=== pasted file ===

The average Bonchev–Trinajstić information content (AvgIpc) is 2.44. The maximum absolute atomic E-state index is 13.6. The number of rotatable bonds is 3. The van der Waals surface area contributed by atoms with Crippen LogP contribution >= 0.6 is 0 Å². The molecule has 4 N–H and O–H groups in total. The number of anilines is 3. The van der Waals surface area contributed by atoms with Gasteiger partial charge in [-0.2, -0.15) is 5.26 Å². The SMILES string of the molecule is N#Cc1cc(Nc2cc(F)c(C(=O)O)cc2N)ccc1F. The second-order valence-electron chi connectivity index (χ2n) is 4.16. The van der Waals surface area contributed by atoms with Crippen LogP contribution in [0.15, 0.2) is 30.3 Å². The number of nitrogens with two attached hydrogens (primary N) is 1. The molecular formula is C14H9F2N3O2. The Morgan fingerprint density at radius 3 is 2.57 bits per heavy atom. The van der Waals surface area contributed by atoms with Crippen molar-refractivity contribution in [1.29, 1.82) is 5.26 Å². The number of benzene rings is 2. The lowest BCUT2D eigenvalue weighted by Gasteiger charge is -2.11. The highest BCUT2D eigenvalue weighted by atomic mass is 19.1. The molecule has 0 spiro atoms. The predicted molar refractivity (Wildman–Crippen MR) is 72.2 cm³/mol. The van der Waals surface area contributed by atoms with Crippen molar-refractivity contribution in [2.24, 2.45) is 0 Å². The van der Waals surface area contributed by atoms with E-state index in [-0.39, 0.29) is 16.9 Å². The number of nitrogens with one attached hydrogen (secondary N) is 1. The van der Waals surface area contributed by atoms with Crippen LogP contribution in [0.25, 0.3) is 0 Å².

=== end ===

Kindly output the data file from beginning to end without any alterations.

The average Bonchev–Trinajstić information content (AvgIpc) is 2.44. The maximum absolute atomic E-state index is 13.6. The number of rotatable bonds is 3. The van der Waals surface area contributed by atoms with Crippen LogP contribution >= 0.6 is 0 Å². The molecule has 4 N–H and O–H groups in total. The number of anilines is 3. The van der Waals surface area contributed by atoms with Gasteiger partial charge in [-0.2, -0.15) is 5.26 Å². The SMILES string of the molecule is N#Cc1cc(Nc2cc(F)c(C(=O)O)cc2N)ccc1F. The second-order valence-electron chi connectivity index (χ2n) is 4.16. The van der Waals surface area contributed by atoms with Crippen LogP contribution in [0.15, 0.2) is 30.3 Å². The number of nitrogens with two attached hydrogens (primary N) is 1. The molecular formula is C14H9F2N3O2. The Morgan fingerprint density at radius 3 is 2.57 bits per heavy atom. The van der Waals surface area contributed by atoms with Crippen molar-refractivity contribution in [1.29, 1.82) is 5.26 Å². The number of benzene rings is 2. The lowest BCUT2D eigenvalue weighted by Gasteiger charge is -2.11. The highest BCUT2D eigenvalue weighted by atomic mass is 19.1. The molecule has 0 spiro atoms. The predicted molar refractivity (Wildman–Crippen MR) is 72.2 cm³/mol. The van der Waals surface area contributed by atoms with Crippen molar-refractivity contribution in [2.24, 2.45) is 0 Å². The van der Waals surface area contributed by atoms with E-state index in [-0.39, 0.29) is 16.9 Å². The number of nitrogens with one attached hydrogen (secondary N) is 1. The van der Waals surface area contributed by atoms with Crippen LogP contribution in [0.25, 0.3) is 0 Å².